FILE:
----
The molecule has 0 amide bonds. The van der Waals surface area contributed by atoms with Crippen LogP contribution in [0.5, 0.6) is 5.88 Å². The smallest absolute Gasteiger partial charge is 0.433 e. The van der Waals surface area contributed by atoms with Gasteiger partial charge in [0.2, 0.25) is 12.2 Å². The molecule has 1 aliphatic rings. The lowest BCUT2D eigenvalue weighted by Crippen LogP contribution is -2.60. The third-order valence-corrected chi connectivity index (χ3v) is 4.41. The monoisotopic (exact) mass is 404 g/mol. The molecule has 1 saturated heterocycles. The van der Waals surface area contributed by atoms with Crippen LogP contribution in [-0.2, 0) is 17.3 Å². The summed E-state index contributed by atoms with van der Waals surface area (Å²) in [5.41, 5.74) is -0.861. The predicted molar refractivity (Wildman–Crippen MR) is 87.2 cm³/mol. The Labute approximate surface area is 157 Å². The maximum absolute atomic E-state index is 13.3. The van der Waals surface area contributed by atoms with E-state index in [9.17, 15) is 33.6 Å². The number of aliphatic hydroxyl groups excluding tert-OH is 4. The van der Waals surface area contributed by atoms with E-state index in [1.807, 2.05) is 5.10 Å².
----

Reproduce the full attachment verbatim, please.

The molecule has 0 amide bonds. The van der Waals surface area contributed by atoms with Crippen LogP contribution in [0.5, 0.6) is 5.88 Å². The smallest absolute Gasteiger partial charge is 0.433 e. The van der Waals surface area contributed by atoms with Gasteiger partial charge in [0.2, 0.25) is 12.2 Å². The molecule has 1 aliphatic rings. The lowest BCUT2D eigenvalue weighted by Crippen LogP contribution is -2.60. The third-order valence-corrected chi connectivity index (χ3v) is 4.41. The monoisotopic (exact) mass is 404 g/mol. The molecule has 1 saturated heterocycles. The van der Waals surface area contributed by atoms with Crippen LogP contribution in [-0.2, 0) is 17.3 Å². The summed E-state index contributed by atoms with van der Waals surface area (Å²) in [5.41, 5.74) is -0.861. The predicted molar refractivity (Wildman–Crippen MR) is 87.2 cm³/mol. The Labute approximate surface area is 157 Å². The maximum absolute atomic E-state index is 13.3. The van der Waals surface area contributed by atoms with E-state index in [9.17, 15) is 33.6 Å². The number of aliphatic hydroxyl groups excluding tert-OH is 4. The van der Waals surface area contributed by atoms with E-state index in [1.807, 2.05) is 5.10 Å².